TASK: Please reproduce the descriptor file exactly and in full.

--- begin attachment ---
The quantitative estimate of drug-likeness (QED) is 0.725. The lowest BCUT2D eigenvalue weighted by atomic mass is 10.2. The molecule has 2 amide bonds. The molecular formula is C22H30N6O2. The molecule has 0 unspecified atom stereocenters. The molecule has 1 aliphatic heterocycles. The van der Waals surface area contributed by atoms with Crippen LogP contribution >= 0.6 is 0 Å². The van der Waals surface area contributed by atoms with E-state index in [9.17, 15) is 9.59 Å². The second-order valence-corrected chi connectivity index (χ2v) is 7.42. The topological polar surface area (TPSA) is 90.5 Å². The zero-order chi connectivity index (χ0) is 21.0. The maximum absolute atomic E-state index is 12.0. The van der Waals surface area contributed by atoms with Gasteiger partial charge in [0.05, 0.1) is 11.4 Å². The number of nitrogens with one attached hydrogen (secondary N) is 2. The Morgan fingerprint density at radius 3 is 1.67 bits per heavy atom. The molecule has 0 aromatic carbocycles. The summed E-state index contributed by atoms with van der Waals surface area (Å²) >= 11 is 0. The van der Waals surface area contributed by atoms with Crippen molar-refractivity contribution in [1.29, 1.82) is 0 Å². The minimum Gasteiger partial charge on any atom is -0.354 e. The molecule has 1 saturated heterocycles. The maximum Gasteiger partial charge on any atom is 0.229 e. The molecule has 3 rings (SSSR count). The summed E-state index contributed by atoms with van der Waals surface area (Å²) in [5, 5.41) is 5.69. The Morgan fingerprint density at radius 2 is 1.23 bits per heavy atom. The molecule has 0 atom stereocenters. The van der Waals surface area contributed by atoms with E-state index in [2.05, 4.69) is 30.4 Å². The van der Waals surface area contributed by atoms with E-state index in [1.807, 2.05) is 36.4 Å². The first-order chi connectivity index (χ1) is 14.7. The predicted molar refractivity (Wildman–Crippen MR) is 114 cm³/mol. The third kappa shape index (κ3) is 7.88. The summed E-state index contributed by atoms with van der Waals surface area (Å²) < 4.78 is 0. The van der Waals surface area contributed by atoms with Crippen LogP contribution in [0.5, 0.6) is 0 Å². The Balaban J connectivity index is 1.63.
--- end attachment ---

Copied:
The quantitative estimate of drug-likeness (QED) is 0.725. The lowest BCUT2D eigenvalue weighted by atomic mass is 10.2. The molecule has 2 amide bonds. The molecular formula is C22H30N6O2. The molecule has 0 unspecified atom stereocenters. The molecule has 1 aliphatic heterocycles. The van der Waals surface area contributed by atoms with Crippen LogP contribution >= 0.6 is 0 Å². The van der Waals surface area contributed by atoms with E-state index in [9.17, 15) is 9.59 Å². The second-order valence-corrected chi connectivity index (χ2v) is 7.42. The topological polar surface area (TPSA) is 90.5 Å². The zero-order chi connectivity index (χ0) is 21.0. The maximum absolute atomic E-state index is 12.0. The van der Waals surface area contributed by atoms with Gasteiger partial charge in [0.05, 0.1) is 11.4 Å². The number of nitrogens with one attached hydrogen (secondary N) is 2. The Morgan fingerprint density at radius 3 is 1.67 bits per heavy atom. The molecule has 0 aromatic carbocycles. The summed E-state index contributed by atoms with van der Waals surface area (Å²) >= 11 is 0. The van der Waals surface area contributed by atoms with Crippen molar-refractivity contribution in [1.29, 1.82) is 0 Å². The minimum Gasteiger partial charge on any atom is -0.354 e. The molecule has 1 saturated heterocycles. The maximum Gasteiger partial charge on any atom is 0.229 e. The molecule has 3 rings (SSSR count). The summed E-state index contributed by atoms with van der Waals surface area (Å²) in [5, 5.41) is 5.69. The Morgan fingerprint density at radius 2 is 1.23 bits per heavy atom. The molecule has 0 atom stereocenters. The van der Waals surface area contributed by atoms with E-state index in [2.05, 4.69) is 30.4 Å². The van der Waals surface area contributed by atoms with E-state index in [1.807, 2.05) is 36.4 Å². The first-order chi connectivity index (χ1) is 14.7. The predicted molar refractivity (Wildman–Crippen MR) is 114 cm³/mol. The third kappa shape index (κ3) is 7.88. The summed E-state index contributed by atoms with van der Waals surface area (Å²) < 4.78 is 0. The van der Waals surface area contributed by atoms with Crippen LogP contribution in [0.5, 0.6) is 0 Å². The Balaban J connectivity index is 1.63.